I still remember seeing Jurassic Park for the first time. It seemed to take forever for the small Jayhawk Theater in Atwood, Kansas to bring it to us, but that was the norm for a single-screen theater in a tiny midwestern town (pop. approx. 1,350.) Or maybe it just felt that long because I wanted to see it so bad. As a dinosaur-obsessed kid grown into a junior high student, I quite loved the film. Actually, “it blew my widdle mind” might be more accurate. I remember getting the VHS as soon as it was released and putting it on while some people were visiting our home, including a girl that was staying with our guests as a foreign exchange student. She seemed bored by the whole idea of a dinosaur movie… until that brachiosaur lumbered across the screen and she let loose with a breathy ‘wow.’
I’d already read the book. It remains my second all-time favorite novel, right behind The Hitchhiker’s Guide to the Galaxy, and it made me a lifelong fan of Michael Crichton’s particular brand of thriller. This is not to say that the movie and the book match up, of course. They’re two completely different kinds of pleasures. The book, with it’s indepth philosophical examination of mankind’s ego in his supposed control over or destruction of nature, only scratched upon in the film by comparison, and the explosive finale that contrasts with the crowd-pleasing antics of Steven Spielberg vary to a large degree. But thanks to Crichton adapting his own story with David Koepp, the movie is very much it’s own animal. Despite the fact that the ‘new’ ending makes absolutely no sense, it’s hard not to love it.
Now, on the twentieth anniversary of the its release, we have it back in theaters. I suppose this isn’t so much of a review of the film, given that it is a couple of decades long in the tooth. Rather, it’s more of a reflection on the film and it’s influence on my life, in most ways. This isn’t the first time I’ve seen Jurassic Park on film since 1993. Only a couple of years ago, Liberty Hall in Lawrence, where I currently live, played it as part of the town’s Christmas opening. It was a bit of a beaten-up print, but I’ll take a somewhat scratched and speckled screening of a favorite film any day over a DVD projection. I got to hear kids squeal during the velociraptor attacks as if it was brand-new. Nice to know it still has that magic for the next generation.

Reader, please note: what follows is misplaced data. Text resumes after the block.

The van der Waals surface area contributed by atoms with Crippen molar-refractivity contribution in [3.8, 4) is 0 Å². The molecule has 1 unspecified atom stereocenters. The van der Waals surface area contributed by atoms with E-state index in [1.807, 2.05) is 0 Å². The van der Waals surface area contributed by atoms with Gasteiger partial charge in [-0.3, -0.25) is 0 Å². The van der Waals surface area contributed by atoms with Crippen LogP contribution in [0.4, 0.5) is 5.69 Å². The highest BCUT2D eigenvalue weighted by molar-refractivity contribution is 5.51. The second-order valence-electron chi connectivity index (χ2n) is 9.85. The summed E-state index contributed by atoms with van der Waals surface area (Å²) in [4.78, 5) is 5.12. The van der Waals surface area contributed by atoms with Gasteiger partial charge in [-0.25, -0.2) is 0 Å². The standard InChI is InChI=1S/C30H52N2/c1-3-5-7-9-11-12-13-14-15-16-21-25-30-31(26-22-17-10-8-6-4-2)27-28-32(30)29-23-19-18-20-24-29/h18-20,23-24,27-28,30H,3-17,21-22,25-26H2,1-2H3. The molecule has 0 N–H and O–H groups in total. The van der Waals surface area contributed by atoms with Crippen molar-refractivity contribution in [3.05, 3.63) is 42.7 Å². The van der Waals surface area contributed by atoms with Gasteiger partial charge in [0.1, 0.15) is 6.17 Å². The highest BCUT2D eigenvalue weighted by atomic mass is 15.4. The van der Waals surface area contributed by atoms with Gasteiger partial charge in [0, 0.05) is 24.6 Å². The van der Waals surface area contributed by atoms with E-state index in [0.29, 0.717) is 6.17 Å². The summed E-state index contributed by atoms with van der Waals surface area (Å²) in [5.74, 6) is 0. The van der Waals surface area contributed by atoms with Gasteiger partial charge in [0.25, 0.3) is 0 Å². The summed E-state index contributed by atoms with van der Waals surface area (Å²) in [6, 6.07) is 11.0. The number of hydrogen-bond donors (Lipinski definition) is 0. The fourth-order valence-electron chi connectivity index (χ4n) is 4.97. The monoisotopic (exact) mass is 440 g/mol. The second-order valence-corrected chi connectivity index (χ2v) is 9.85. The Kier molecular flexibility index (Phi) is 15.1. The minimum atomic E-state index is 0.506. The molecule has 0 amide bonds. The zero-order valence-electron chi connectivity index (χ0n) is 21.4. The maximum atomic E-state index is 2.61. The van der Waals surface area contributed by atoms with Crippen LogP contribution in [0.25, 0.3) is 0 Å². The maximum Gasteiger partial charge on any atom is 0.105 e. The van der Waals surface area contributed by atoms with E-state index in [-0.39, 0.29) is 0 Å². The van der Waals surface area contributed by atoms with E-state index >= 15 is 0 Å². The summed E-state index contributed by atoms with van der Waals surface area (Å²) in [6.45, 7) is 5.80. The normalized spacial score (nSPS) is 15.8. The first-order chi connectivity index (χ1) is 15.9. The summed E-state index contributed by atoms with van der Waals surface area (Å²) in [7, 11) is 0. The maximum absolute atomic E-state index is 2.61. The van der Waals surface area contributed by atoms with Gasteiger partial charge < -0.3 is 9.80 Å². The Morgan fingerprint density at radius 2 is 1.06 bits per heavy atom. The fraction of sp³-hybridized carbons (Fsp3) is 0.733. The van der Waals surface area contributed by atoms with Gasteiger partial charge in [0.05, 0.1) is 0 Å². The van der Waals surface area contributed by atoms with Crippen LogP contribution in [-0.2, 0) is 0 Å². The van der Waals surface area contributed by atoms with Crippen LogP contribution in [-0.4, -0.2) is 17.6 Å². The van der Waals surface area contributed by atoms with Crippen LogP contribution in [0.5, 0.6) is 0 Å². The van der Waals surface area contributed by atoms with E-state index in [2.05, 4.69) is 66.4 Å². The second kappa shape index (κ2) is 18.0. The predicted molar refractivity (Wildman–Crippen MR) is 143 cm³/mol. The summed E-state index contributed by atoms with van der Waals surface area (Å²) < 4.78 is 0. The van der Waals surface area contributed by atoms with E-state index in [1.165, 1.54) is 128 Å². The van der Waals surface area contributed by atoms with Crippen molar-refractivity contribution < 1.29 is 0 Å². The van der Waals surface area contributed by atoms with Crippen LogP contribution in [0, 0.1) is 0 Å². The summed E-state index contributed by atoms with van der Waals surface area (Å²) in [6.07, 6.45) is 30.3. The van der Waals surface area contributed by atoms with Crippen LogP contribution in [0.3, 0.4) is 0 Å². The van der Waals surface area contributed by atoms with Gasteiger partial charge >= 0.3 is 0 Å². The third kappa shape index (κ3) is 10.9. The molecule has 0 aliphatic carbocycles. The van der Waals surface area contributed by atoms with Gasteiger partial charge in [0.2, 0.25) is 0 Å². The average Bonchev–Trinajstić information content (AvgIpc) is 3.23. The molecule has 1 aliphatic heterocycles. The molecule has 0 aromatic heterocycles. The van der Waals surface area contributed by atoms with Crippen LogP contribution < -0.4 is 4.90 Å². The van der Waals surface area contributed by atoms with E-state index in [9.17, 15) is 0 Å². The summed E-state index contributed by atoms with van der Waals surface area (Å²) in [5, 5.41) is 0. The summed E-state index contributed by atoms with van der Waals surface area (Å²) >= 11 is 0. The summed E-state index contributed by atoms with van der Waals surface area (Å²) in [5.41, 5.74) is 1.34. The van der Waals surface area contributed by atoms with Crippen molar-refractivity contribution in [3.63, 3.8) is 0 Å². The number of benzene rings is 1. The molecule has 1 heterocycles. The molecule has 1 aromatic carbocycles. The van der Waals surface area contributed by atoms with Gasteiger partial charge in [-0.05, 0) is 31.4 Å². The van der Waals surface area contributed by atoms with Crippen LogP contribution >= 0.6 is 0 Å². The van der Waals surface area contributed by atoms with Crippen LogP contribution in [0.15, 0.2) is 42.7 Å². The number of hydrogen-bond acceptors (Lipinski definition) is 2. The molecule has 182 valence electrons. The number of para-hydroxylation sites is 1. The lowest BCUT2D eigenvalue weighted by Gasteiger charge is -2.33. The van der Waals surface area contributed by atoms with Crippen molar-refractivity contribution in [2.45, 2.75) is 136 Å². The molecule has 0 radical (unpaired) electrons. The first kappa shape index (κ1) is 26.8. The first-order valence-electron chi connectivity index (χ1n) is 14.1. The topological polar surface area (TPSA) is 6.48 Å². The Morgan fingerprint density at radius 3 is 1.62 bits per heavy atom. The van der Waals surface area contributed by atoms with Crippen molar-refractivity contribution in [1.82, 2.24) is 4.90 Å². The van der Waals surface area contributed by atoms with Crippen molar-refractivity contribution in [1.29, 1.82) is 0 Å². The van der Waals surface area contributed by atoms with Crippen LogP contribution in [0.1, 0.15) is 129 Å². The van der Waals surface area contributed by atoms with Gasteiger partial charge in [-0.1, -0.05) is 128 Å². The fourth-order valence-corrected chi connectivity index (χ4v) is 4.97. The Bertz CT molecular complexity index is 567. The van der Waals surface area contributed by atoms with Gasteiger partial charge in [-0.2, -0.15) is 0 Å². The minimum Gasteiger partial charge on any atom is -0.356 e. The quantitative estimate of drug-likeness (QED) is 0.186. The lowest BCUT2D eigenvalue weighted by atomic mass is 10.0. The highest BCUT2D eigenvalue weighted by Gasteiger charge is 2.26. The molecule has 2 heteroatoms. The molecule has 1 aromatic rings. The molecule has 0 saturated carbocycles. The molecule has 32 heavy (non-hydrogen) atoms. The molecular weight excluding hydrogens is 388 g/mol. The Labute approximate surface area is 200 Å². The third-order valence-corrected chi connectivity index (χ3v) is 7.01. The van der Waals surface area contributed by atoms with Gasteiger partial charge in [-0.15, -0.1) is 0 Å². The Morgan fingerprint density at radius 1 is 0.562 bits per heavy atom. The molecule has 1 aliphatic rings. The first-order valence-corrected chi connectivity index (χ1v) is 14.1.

Like a few certain special effects spectaculars, Jurassic Park has managed to keep away a timestamp, despite excited references to CD-ROMs. The same way we don’t care that the people in King Kong don’t have cell phones, it is in some ways a ready-made period piece, the ravages of time being very kind to it thanks to the writing and the character work. But the true marvel is how well the effects have aged. While we keep being told that computer animation is improving by leaps and bounds (which can certainly be seen from instance to instance) it’s bizarre and somehow miraculous that Jurassic Park still remains one of its greatest triumphs. Part of that has to be thanks to its judicious use. Wisely, practical effects were used in a great many instances and they blend fantastically with the animation. (See the first Iron Man for another instance in which this was done to positive results.) Plus, the method of the computer animation was done old-school; the animators used stop motion techniques to animate the dinosaurs like hi-tech Harryhausens. The result manages to retain personality that is often unseen in the rubbery, boneless critters that now populate the big screen. When I read the words of internet trolls criticizing the effects in the film, I have to shake my head.
The added draw that is intended to bring out audiences who have had the film on video, DVD and now blu-ray for that last two decades is, of course, that it has been post-converted to 3D. I haven’t exactly made it a secret in the past that I am not a fan of that particular brand of 3D, preferring to only go to films that were intended for and natively filmed in the format. Of the post-converted films I’ve seen, only a couple have really managed to not support my feelings on the matter. Most are dark, blurry messes.
I would be lying if I didn’t say Jurassic Park was the best conversion job I’ve seen. I’m sure the time they had to get it right certainly helps matters. While there are certainly examples of the film succumbing to the problems inherent in the process like softening of details and blur, the people behind the transformation have done a surprisingly good job of making it seem like it was intended to be this way. Depth of field is applied very well, not just in the wide expanses of the park, but in the indoor scenes and even close ups. The infamous Tyrannosaurus sequence, still one of the best bits in cinema history, makes spectacular use of the rain and dark where these criteria would usually play havoc with the attempt and it was obviously treated with tender loving care.
I absolutely recommend seeing this movie again in the theater, with or without 3D. It retains its scares, it’s tension and its humor and remains a jewel in Spielberg’s crown.
(Five damns out of five)